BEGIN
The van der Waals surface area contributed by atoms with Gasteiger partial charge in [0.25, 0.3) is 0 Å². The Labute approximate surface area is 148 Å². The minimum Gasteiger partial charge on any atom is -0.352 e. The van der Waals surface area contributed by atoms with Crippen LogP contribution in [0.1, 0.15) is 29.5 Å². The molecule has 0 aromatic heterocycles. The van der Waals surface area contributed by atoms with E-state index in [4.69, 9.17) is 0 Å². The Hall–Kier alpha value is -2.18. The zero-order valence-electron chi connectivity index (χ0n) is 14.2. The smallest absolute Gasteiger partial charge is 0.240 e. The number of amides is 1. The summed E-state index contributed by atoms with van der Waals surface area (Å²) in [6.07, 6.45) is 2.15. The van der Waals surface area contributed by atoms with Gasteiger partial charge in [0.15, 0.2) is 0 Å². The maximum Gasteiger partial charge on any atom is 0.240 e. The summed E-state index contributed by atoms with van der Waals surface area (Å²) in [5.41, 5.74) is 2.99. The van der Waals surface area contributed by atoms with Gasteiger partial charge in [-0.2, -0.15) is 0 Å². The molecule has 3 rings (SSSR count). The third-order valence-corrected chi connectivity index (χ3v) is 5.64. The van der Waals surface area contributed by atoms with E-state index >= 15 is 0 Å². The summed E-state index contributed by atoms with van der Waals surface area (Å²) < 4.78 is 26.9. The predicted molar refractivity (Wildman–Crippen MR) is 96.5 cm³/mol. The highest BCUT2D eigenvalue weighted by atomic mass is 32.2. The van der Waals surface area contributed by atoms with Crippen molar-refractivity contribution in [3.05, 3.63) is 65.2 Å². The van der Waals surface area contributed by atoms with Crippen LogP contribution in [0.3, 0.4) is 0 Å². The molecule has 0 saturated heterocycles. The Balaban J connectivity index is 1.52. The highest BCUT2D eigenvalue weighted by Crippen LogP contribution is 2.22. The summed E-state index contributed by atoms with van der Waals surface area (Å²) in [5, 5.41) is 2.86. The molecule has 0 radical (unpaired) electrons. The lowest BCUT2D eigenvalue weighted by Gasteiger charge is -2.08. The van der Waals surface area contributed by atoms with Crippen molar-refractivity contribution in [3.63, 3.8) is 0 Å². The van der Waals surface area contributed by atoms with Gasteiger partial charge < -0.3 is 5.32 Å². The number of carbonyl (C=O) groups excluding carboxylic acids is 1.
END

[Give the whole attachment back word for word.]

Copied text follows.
The van der Waals surface area contributed by atoms with Gasteiger partial charge in [0.25, 0.3) is 0 Å². The Labute approximate surface area is 148 Å². The minimum Gasteiger partial charge on any atom is -0.352 e. The van der Waals surface area contributed by atoms with Crippen LogP contribution in [0.1, 0.15) is 29.5 Å². The molecule has 0 aromatic heterocycles. The van der Waals surface area contributed by atoms with E-state index in [4.69, 9.17) is 0 Å². The Hall–Kier alpha value is -2.18. The zero-order valence-electron chi connectivity index (χ0n) is 14.2. The smallest absolute Gasteiger partial charge is 0.240 e. The number of amides is 1. The summed E-state index contributed by atoms with van der Waals surface area (Å²) in [6.07, 6.45) is 2.15. The van der Waals surface area contributed by atoms with Gasteiger partial charge in [0.15, 0.2) is 0 Å². The maximum Gasteiger partial charge on any atom is 0.240 e. The summed E-state index contributed by atoms with van der Waals surface area (Å²) in [5.41, 5.74) is 2.99. The van der Waals surface area contributed by atoms with Gasteiger partial charge in [-0.2, -0.15) is 0 Å². The molecule has 3 rings (SSSR count). The third-order valence-corrected chi connectivity index (χ3v) is 5.64. The van der Waals surface area contributed by atoms with E-state index >= 15 is 0 Å². The summed E-state index contributed by atoms with van der Waals surface area (Å²) < 4.78 is 26.9. The predicted molar refractivity (Wildman–Crippen MR) is 96.5 cm³/mol. The highest BCUT2D eigenvalue weighted by atomic mass is 32.2. The van der Waals surface area contributed by atoms with Crippen molar-refractivity contribution in [3.05, 3.63) is 65.2 Å². The van der Waals surface area contributed by atoms with Crippen LogP contribution in [0.3, 0.4) is 0 Å². The molecule has 0 saturated heterocycles. The Balaban J connectivity index is 1.52. The highest BCUT2D eigenvalue weighted by Crippen LogP contribution is 2.22. The summed E-state index contributed by atoms with van der Waals surface area (Å²) in [5, 5.41) is 2.86. The molecule has 0 radical (unpaired) electrons. The lowest BCUT2D eigenvalue weighted by Gasteiger charge is -2.08. The van der Waals surface area contributed by atoms with Crippen molar-refractivity contribution in [3.63, 3.8) is 0 Å². The van der Waals surface area contributed by atoms with Gasteiger partial charge < -0.3 is 5.32 Å². The number of carbonyl (C=O) groups excluding carboxylic acids is 1.